The Wire | 5 February 2018
Delhi’s RCEP talks on intellectual property shouldn’t forget India’s role as ‘Pharmacy of the World’
by Leena Menghaney
India has a real opportunity this week to push back on pressure from other countries and pharmaceutical corporations that want to limit its ability to produce affordable, lifesaving medicines, and vaccines that are relied upon by millions of people worldwide.
Regional Comprehensive Economic Partnership (RCEP) negotiators from member countries of the Association of Southeast Asian Nations (ASEAN) and its trading partners – Korea, Japan, China, India, Australia, and New Zealand – are meeting in .between February 5-10, 2018, to discuss the intellectual property (IP) chapter of the potential regional trade deal that covers nearly half of the world’s population. The outcome of this IP discussion could have detrimental effects on public health. India – which is considered the “pharmacy of the developing world” since it manufactures and sells many affordable versions of some of the world’s most-needed medicines – must resist pressure and make sure the deal doesn’t limit the production of life-saving generic drugs here or abroad.
As they delve into the IP chapter this week, negotiators must keep in mind that the decisions they make aren’t just minor policy changes, but have life or death consequences for millions of people. Masked as promoting “free trade,” this agreement is set to protect pharmaceutical corporations and allow them to block other developers from making and selling affordable drugs and vaccines. As a result, fewer people, governments, and treatment providers will be able to get the medicines they need.
Médecins Sans Frontières (MSF)/Doctors Without Borders sees first-hand every day how high-price, patented drugs and vaccines leave people struggling to find a way to pay for medicines or simply go without and hope for the best. People living with HIV, drug-resistant tuberculosis (DR-TB), and hepatitis C, as well as children desperately in need of pneumonia vaccines, should not have to wonder if or when they’ll be able to afford the medicine that could save their lives.
Across the globe – in high-, middle- and low-income countries – spiralling medicine prices are now threatening the financial sustainability of government health programs. For example, we’ve seen the high prices of vaccines against pneumonia – the world’s leading killer of children under five – hamper immunisation programmes. South Africa spends more than 30% of its vaccination budget on purchasing Pfizer’s pneumonia vaccine alone. Pharmaceutical corporations launch medicines at absurdly high prices, such as the hepatitis C drug sofosbuvir, which drug maker Gilead priced at nearly $84,000 for a 12-week course of treatment in the United States, where one in five people fail to fill prescriptions because they cannot afford to.
According to a leaked draft of RCEP’s IP chapter, South Korea and Japan are helping pharmaceutical corporations expand their monopolies on expensively-priced drugs and forcing all negotiating countries to follow suit. For example, patents on the first two new TB drugs developed in approximately 50 years – delamanid and bedaquiline – are set to expire in India by 2023 but could be artificially extended by the provisions currently laid out in RCEP. This means scaling up DR-TB treatment in high-burden countries would be even more difficult, if not impossible, despite the fact these essential medicines are of critical importance for public health.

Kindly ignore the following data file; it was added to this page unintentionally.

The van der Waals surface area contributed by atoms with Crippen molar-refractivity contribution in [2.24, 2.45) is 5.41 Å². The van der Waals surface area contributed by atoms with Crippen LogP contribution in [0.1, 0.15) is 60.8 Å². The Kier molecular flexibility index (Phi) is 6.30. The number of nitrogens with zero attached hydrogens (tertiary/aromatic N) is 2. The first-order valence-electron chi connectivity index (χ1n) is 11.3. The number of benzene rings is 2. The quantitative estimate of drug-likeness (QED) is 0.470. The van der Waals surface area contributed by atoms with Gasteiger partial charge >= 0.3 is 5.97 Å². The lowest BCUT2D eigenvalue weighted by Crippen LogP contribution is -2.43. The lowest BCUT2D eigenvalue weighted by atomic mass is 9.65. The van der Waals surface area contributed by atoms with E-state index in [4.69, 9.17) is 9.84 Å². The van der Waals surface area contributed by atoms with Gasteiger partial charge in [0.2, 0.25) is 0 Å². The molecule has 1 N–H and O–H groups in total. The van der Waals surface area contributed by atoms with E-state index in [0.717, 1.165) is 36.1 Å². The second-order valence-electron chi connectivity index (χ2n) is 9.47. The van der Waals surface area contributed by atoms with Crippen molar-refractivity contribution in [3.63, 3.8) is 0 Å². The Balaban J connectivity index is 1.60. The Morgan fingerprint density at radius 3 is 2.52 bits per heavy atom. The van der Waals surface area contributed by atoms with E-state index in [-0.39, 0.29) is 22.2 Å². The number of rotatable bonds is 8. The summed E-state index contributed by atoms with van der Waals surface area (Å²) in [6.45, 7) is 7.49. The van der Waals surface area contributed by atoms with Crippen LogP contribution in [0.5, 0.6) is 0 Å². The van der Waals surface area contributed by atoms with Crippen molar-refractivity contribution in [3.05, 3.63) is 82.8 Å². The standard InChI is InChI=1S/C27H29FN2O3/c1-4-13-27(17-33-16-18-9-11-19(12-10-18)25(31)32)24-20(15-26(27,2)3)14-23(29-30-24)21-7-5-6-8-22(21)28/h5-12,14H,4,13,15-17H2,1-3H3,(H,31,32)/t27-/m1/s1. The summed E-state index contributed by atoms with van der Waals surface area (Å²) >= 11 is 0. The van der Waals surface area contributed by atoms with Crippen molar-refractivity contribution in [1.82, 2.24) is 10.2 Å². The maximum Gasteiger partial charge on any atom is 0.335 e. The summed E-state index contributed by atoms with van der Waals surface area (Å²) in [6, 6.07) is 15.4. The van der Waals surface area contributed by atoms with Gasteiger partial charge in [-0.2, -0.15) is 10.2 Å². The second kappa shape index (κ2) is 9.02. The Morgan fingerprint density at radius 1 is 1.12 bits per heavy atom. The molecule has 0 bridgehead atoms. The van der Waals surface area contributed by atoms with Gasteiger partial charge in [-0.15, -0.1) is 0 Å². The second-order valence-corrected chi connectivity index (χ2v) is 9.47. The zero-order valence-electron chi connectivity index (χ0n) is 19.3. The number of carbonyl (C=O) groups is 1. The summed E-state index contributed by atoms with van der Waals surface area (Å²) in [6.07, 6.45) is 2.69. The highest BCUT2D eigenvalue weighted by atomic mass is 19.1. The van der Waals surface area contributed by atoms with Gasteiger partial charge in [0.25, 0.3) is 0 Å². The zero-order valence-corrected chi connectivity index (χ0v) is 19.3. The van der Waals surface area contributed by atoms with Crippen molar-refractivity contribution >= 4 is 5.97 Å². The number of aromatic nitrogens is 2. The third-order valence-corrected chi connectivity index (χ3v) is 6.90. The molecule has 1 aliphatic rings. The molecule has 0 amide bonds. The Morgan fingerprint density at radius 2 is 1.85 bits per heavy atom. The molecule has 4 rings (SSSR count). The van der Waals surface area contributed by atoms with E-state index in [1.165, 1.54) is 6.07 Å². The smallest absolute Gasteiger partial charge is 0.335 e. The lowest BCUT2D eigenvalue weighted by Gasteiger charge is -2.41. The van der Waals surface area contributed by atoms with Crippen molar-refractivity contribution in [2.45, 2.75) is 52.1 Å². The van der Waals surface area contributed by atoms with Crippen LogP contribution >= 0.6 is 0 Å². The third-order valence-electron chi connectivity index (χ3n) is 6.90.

Additionally, negotiators are considering new registration-related monopolies including data exclusivity, which could apply to new formulations of older medicines, even when patents no longer apply or exist. This gives corporations a new way to keep prices high and block generic competition.
India’s role in this public health fight cannot be stressed enough; MSF has seen time and time again how more lives can be saved and improved when affordable medicines are produced in India and, itself, relies heavily on such medicines to do its medical work around the world. In fact, two-thirds of the medicines MSF uses to treat people with HIV, tuberculosis, and malaria are generics made in India.
MSF began providing antiretroviral (ARV) treatment for HIV/AIDS with generics back in 2000 – a time when pharmaceutical corporations were charging more than $10,000 per patient per year. Competition among generic manufacturers in India has brought the price of HIV treatment down by more than 99% to less than $100 per patient per year in some cases, revolutionising HIV treatment and allowing it to be expanded to more than 21 million people across the developing world. Today, MSF treats 285,000 people in HIV/AIDS projects in 21 countries, mostly with generic drugs made in India.
India must call for the suspension of harmful IP measures in RCEP. These provisions closely mirror those originally proposed in the Trans Pacific Partnership (TPP) agreement, which were later suspended after outcry from public health advocates about the damaging implications of these policies for access to medicines.
Pressuring countries like India to go beyond patent standards required by the World Trade Organization (WTO) Agreement on Trade-Related Aspects of Intellectual Property (TRIPS) – referred to as “TRIPS plus” – is a direct threat to countless people all across the globe who have the right to live long and healthy lives. Negotiators should use their meeting this week to truly put the needs of the people they serve before the private interest of multinational pharmaceutical corporations.